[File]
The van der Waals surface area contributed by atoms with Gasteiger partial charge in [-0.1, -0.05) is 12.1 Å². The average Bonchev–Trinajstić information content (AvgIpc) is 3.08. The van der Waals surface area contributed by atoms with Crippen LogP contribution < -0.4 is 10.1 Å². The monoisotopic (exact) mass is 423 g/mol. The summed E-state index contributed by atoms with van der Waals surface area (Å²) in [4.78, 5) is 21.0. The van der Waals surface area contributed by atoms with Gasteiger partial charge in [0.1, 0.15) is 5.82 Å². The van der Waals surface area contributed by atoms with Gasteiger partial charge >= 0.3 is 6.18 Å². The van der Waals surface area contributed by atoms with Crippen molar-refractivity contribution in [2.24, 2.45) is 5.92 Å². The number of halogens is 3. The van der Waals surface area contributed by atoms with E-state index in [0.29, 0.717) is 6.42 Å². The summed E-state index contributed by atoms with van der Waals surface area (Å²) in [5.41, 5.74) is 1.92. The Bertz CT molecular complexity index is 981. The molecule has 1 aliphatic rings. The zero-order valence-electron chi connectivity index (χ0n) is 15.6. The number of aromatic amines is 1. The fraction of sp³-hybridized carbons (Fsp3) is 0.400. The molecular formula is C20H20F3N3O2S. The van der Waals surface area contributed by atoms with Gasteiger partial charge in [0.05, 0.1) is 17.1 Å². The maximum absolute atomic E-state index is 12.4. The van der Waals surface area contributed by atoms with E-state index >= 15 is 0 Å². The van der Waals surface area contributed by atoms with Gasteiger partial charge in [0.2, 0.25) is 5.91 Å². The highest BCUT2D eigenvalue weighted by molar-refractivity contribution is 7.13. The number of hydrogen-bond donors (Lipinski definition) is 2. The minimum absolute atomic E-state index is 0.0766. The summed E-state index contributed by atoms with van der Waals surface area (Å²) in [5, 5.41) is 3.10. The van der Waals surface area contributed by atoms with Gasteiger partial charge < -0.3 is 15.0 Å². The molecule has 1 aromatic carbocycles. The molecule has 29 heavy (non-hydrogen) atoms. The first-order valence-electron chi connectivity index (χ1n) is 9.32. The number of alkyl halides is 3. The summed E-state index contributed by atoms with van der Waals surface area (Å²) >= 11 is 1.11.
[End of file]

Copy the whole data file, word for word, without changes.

The van der Waals surface area contributed by atoms with Gasteiger partial charge in [-0.1, -0.05) is 12.1 Å². The average Bonchev–Trinajstić information content (AvgIpc) is 3.08. The van der Waals surface area contributed by atoms with Crippen LogP contribution < -0.4 is 10.1 Å². The monoisotopic (exact) mass is 423 g/mol. The summed E-state index contributed by atoms with van der Waals surface area (Å²) in [4.78, 5) is 21.0. The van der Waals surface area contributed by atoms with Gasteiger partial charge in [0.1, 0.15) is 5.82 Å². The van der Waals surface area contributed by atoms with Gasteiger partial charge >= 0.3 is 6.18 Å². The van der Waals surface area contributed by atoms with Crippen molar-refractivity contribution in [2.24, 2.45) is 5.92 Å². The number of halogens is 3. The van der Waals surface area contributed by atoms with E-state index in [0.29, 0.717) is 6.42 Å². The summed E-state index contributed by atoms with van der Waals surface area (Å²) in [5.41, 5.74) is 1.92. The Bertz CT molecular complexity index is 981. The molecule has 1 aliphatic rings. The zero-order valence-electron chi connectivity index (χ0n) is 15.6. The number of aromatic amines is 1. The fraction of sp³-hybridized carbons (Fsp3) is 0.400. The molecular formula is C20H20F3N3O2S. The van der Waals surface area contributed by atoms with Gasteiger partial charge in [0.05, 0.1) is 17.1 Å². The maximum absolute atomic E-state index is 12.4. The van der Waals surface area contributed by atoms with E-state index >= 15 is 0 Å². The van der Waals surface area contributed by atoms with Gasteiger partial charge in [0.2, 0.25) is 5.91 Å². The highest BCUT2D eigenvalue weighted by molar-refractivity contribution is 7.13. The number of hydrogen-bond donors (Lipinski definition) is 2. The minimum absolute atomic E-state index is 0.0766. The summed E-state index contributed by atoms with van der Waals surface area (Å²) in [5, 5.41) is 3.10. The van der Waals surface area contributed by atoms with Gasteiger partial charge < -0.3 is 15.0 Å². The molecule has 1 aromatic carbocycles. The molecule has 29 heavy (non-hydrogen) atoms. The first-order valence-electron chi connectivity index (χ1n) is 9.32. The number of alkyl halides is 3. The summed E-state index contributed by atoms with van der Waals surface area (Å²) >= 11 is 1.11.